While New Mexico was under Spanish rule, architectural developments occurred slowly. Spanish settlers were cut off from trade with their fellow North Americans. Supplies, as well as technology and ideas, had to come from far-away Spain. During these years of isolation, settlers lived a subsistence lifestyle and had little money or energy for developing architectural styles or engineering. Adobe homes were simple and made from basic local materials. Details included flat roofs, earthen floors sealed with animal blood, mud plaster, wooden bars on windows, vigas and latillas for the ceiling. Glass, nails, and hardware were not available. Communities were often arranged around a plaza for defensive purposes.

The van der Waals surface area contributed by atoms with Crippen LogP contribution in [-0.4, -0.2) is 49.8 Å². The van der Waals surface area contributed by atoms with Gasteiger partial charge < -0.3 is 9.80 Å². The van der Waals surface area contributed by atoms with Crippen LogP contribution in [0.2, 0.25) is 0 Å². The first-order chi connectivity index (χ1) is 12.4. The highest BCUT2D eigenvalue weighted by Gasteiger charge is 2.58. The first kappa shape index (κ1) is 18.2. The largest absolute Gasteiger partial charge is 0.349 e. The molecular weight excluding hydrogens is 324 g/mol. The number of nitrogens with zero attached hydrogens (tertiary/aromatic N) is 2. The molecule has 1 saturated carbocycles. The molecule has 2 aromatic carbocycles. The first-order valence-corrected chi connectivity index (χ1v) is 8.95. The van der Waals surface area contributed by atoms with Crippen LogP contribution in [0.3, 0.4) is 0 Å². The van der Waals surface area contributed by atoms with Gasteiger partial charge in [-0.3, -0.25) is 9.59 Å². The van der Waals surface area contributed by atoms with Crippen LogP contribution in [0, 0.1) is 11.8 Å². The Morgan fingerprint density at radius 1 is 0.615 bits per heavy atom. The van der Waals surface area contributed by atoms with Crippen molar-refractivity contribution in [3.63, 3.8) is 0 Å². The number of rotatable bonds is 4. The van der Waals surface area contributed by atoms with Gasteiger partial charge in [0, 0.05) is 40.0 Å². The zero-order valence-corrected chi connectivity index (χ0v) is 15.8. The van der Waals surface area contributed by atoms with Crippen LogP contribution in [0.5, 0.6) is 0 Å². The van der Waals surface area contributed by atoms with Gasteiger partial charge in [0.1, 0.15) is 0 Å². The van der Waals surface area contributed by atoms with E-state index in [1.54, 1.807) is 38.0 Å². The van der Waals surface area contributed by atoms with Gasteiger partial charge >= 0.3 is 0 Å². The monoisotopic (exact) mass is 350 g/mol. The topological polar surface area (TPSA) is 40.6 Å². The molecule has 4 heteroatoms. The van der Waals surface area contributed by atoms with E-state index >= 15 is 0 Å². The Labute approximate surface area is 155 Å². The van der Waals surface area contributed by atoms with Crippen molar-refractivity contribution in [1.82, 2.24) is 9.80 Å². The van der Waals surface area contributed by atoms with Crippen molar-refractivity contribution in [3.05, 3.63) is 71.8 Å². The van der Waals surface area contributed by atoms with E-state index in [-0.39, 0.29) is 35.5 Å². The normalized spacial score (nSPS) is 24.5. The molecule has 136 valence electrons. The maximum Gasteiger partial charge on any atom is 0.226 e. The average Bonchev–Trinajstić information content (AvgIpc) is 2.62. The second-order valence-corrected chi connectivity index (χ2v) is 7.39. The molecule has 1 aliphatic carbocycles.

Spain focused most of its effort and money on missionary activities. The mission churches were the most significant architecture during this period, and they have been painted and photographed by numerous artists over the years. Churches were built within Spanish communities in the northern mountains like at Rancho de Taos, Trampas and Chimayo, and in all of the Pueblos. The friars were in charge of Pueblo church design and engineering, and the Pueblo people supplied the hard labor. Though the history of the Pueblo mission churches is fraught with controversy and tragedy, the buildings themselves are known for their simple beauty, and they have provided inspiration for important developments in New Mexico architecture.